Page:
MORAL DECAY, PROMISCUITY and pornography which...

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Post time 2006-11-9 02:37:18 |Display all floors
Election, a democratic choice ?

Another election is marred by dirty tricks
By Andrew Gumbel in Los Angeles
Published: 08 November 2006

Early yesterday morning, Tim Daly of Clarendon, Virginia found a message on his voice mail threatening him with arrest if he showed up to vote.

"This is the Virginia Elections Commission," the message said. " We've determined you are registered in New York to vote. Therefore, you will not be allowed to cast your vote... If you do show up, you will be charged criminally."

Mr Daly, who has lived and voted in Virginia since 1998, quickly figured out this was not the Virginia Elections Commission at all, but a rogue operation intended to intimidate Democratic Party sympathisers like himself.

Within hours of the polls opening in Virginia - battleground of one of the tightest Senate races in the mid-term elections - both the state attorney's office and the Federal Bureau of Investigation had opened inquiries. But reports of dirty campaigning, most if not quite all of it carried out on behalf of the Republican Party, cascaded across the country so fast that it was almost impossible for law enforcement, or anyone else, to keep up.

In several states, Democrats - especially African Americans - complained that they had been called and told the location of their precinct had changed, when it hadn't. In 20 of the closest House districts around the country, registered Democrats and independents found themselves bombarded with so-called "robo-calls" - computer-generated messages that sound at first like get-out-the-vote initiatives on behalf of Democratic candidates but grow ever more negative as they go on until it finally becomes clear they are endorsed by the Republican Party.

Voters complained not only that the messages were deceptive, but that they arrived with deadening regularity, sometimes very late at night, in what appeared to be a concerted effort by Republicans to anger their recipients and turn them off the idea of voting at all. Some of the underhand tactics were even perpetuated by the media. The conservative radio talk-show host Laura Ingraham spent some of her morning show openly mocking a voter protection hotline set up the Democrats and repeatedly aired the phone number - leading to a spike in crank calls that slowed down voters with bona fide complaints to air.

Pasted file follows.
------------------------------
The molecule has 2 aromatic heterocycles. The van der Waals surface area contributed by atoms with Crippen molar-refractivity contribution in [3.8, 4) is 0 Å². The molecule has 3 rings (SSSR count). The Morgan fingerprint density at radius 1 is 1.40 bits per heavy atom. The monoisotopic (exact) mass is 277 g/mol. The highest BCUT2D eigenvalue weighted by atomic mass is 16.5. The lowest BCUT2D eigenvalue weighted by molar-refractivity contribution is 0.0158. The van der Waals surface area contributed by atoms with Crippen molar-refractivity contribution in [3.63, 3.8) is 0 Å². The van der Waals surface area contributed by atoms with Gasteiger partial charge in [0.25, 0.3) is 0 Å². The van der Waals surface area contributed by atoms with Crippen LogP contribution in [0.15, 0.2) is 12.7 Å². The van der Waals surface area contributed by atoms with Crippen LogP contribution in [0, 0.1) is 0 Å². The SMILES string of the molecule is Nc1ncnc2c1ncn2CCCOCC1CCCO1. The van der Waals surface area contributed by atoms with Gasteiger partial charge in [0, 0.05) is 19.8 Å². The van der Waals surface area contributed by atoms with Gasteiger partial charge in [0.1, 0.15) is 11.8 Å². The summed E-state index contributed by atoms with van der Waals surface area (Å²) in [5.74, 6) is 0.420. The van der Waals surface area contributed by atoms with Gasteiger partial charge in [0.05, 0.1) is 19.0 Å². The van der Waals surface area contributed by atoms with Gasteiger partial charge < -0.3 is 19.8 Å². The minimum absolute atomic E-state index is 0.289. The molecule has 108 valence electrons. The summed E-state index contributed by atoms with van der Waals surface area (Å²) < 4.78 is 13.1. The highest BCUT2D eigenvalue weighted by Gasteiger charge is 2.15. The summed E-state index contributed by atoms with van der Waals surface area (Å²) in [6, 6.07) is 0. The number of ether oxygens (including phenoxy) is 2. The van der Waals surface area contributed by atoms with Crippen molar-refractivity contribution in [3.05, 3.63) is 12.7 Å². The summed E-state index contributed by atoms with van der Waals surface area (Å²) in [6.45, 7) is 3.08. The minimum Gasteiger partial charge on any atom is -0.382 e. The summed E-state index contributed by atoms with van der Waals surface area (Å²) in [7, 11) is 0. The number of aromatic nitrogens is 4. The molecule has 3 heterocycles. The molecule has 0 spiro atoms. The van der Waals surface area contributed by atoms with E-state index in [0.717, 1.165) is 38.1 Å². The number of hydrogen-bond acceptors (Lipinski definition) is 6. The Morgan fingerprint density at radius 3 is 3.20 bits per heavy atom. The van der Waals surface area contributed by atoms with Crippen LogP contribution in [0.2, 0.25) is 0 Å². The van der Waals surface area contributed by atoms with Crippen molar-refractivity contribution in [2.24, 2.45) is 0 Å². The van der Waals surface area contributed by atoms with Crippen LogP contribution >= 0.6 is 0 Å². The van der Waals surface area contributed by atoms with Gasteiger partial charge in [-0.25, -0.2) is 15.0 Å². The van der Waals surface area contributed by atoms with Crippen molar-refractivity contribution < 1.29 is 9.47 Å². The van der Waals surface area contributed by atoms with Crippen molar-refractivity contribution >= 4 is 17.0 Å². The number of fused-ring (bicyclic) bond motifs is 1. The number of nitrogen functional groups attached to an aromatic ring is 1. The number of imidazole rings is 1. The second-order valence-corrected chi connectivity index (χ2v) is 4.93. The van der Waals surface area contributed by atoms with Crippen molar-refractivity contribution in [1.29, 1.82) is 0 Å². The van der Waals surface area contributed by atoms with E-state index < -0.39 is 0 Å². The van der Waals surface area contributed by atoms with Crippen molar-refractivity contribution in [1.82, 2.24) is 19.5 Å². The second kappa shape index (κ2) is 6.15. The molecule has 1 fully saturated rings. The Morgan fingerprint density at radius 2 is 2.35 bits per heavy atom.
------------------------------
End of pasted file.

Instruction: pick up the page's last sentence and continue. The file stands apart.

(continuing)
Dirty campaigning in the United States is as old as voting itself, and it tends to be more egregious when, as in this case, the election is regarded as pivotal and the races are close. Certain tactics, like trying to misdirect voters to the wrong precinct or telling them the election is on Wednesday, not Tuesday, are time-honoured.

In the South, and in some of the bigger East Coast cities, such efforts are frequently directed at African Americans, who tend to be more distrustful of authority than other Americans and thus more prone to intimidation if, say, they are threatened with arrest for outstanding parking tickets if they show up to vote.

Yesterday, though, Virginia appeared to be the worst offender, following a bruising campaign between George Allen, the incumbent Republican Senator, and Jim Webb, his Democratic challenger. Peter Baumann, from Cape Charles, reported getting a call from a purported Webb volunteer telling him his polling location had changed. When he told the caller he was a poll worker and knew perfectly well where he was voting, she hung up. Buckingham County, which is heavily African American, was flooded in fliers that read: " Skip This Election" in large bold-face letters.

In anticipation of the problems, around 10,000 lawyers working for the Republican and Democratic parties had been dispatched across the country to intervene if problems arose, while the US Justice Department also sent more than 850 observers to 22 states.

When asked what they least admired about the West, they replied
MORAL DECAY, PROMISCUITY and pornography which...

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Post time 2006-11-9 02:39:30 |Display all floors

Ooops .....

I am not done yet.

Wait till you see the 2 clowns after me ....

the high-strung monkey on strings (guitar)     

When asked what they least admired about the West, they replied
MORAL DECAY, PROMISCUITY and pornography which...